Thursday, 4 April 2013

Life Story Book

We've done it.... the book is complete. I was determined that it would happen this week, and we've done it a day early.

Boy-o now has a life story book, which starts where we are, and ends where we are. In the middle there is a lot of information and pictures about all sorts of things. His birth parents, his birth siblings, those he does see and those he doesn't. His foster carers - both sets. Contact. Meeting us. Our court date, his Baptism and adoption celebration. It's all there... in a form that my boy can understand.


We first had sight of a life story book for him, shortly before we went to court. Our social worker had asked his, not to glue anything into it in case it needed changing. His social worker turned up with a complete book and obviously expected to be congratulated....

Our names we were wrong in it.

Across a picture of his birth mum, the word 'Mummy' was written. Same for birth dad.

There was incorrect information in there about his birth family.

It included a genogram (family tree) taken straight from his report - which is also wrong.

And that was just the start of it....

Our social worker, offered help, she offered training. It was all refused. His social worker took the book away, to redo...

She changed our names!

The facts were still wrong. The pictures would have confused him. The information would have worried him - even the stuff that was correct would have left him confused and worried.

In the end his social worker came back with the book, and we accepted it, knowing we weren't happy. We showed it to our social worker who was appalled and offered to redo it, but knowing how pushed for time she is, we said we'd do it. And we have... finally.


It's important for adopted children to have accurate and useful life story books. It tells them about where they have come from, and helps them start to understand what has led to adoption. Our boy's book glosses over the deeper darker stuff, and there is deeper darker stuff, but that's because he is 4. When he's 10, or 14 or 16 he will be better able to cope with some deeper explanation...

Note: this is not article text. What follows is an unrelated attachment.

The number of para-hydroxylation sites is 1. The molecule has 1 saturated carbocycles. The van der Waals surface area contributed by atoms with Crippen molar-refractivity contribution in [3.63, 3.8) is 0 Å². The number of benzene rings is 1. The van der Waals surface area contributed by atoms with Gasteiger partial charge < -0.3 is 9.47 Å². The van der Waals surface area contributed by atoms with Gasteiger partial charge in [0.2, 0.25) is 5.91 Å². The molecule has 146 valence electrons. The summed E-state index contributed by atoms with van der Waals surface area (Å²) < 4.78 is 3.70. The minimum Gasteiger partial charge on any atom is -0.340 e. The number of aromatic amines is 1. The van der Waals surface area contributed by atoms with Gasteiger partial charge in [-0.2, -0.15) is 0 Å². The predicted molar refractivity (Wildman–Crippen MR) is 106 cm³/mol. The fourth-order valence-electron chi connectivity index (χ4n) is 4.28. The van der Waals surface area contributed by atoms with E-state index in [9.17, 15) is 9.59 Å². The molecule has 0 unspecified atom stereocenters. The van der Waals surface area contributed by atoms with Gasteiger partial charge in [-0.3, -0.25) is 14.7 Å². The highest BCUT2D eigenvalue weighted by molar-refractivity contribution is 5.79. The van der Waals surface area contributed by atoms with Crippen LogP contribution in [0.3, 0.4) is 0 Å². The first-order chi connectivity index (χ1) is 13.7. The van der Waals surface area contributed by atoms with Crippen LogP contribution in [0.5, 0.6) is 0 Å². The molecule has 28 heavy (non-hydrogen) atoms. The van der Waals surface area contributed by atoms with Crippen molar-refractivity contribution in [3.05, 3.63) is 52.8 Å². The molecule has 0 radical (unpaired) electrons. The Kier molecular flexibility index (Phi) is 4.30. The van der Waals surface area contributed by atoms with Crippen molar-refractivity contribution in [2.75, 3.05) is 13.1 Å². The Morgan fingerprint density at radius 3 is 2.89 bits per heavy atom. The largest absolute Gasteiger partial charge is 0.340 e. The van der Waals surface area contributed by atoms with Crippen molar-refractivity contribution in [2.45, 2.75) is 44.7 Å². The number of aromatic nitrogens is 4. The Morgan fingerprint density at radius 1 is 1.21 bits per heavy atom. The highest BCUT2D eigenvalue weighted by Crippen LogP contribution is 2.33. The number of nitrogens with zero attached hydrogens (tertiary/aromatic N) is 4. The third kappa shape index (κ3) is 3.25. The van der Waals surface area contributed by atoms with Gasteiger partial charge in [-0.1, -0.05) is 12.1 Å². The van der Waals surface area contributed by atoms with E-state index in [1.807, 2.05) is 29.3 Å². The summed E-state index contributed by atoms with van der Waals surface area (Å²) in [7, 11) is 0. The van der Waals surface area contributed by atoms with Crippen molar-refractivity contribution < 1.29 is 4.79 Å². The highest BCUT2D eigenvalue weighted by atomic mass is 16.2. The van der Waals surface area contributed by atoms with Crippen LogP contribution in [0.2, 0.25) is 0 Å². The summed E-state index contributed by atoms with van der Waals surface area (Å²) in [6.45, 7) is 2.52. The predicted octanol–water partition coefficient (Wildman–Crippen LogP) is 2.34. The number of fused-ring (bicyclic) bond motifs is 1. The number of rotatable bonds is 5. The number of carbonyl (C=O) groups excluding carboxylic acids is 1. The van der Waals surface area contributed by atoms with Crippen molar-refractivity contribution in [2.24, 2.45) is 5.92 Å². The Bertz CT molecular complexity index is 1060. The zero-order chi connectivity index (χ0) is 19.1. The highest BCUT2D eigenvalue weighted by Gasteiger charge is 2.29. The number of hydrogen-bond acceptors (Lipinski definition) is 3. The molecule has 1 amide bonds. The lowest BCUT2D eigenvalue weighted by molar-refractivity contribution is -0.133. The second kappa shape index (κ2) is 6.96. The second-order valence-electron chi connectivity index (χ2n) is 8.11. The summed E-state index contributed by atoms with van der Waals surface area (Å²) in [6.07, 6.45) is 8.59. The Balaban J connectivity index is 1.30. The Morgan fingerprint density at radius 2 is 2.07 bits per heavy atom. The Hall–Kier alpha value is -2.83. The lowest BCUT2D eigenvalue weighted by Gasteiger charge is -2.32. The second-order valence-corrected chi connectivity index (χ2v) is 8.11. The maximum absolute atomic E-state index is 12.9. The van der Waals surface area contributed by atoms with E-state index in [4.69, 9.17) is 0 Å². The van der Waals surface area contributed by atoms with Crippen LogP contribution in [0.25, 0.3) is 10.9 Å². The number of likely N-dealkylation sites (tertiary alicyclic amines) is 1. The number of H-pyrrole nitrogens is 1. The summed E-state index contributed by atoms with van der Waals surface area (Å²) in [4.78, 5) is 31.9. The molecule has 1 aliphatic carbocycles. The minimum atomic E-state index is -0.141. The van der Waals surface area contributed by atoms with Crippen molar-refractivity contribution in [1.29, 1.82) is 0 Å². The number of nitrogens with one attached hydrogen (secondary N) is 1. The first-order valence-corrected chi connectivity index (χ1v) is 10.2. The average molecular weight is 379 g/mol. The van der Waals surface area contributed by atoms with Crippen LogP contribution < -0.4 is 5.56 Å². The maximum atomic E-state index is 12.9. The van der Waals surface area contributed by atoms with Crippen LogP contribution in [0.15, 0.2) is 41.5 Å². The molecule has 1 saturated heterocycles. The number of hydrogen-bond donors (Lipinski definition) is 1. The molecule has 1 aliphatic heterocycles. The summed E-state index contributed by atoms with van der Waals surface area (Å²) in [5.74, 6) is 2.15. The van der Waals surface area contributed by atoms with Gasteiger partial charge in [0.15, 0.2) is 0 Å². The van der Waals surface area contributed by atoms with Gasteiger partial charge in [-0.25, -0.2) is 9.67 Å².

We talk about his birth mum - well now he has a photo. We have spoken briefly about his birth dad - now he has a photo and an explanation. We've talked about his birth brothers and sisters, we've looked at photos, now he can see how they fit in age. It's got reminders all the way through, that we love him, that his foster carers love him, that his birth mum loves him. He is lovable.

We have the information that is suitable now in a book, we have more to add as he gets older.

5 comments:

Vicki TBB said...

Although I understand parents having to do their children's life story book is not uncommon, I do think it's shocking that more social workers can't do them properly!

It sounds though, like you've done a grand job, and Boy-o will find it useful and helpful for years to come.

Thanks for sharing with the Weekly Adoption Shout Out x

Handstitched Mum said...

Yes, it's sad that some social workers aren't given the time and resources to put together a correct and useful life story book. I know that in some LAs, they have support staff who do this.

Lindsay said...

Your book sound wonderful, I hope to make one for our boy one day as well:) What a great mum you are!

Suddenly Mummy said...

Good job on making the book - things like this bring up a lot of mixed feelings for me, but are so important for our little ones.

Honeymummy said...

Your book sounds lovely. Originally our eldest had a dreadfully inappropriate Lifestory book but we have been fortunate enough to have a brilliant PASW whose passion is getting life story books written and tailored to each child individually. Now both my boys have wonderful books but without her hard work, I would have had to do the same as you.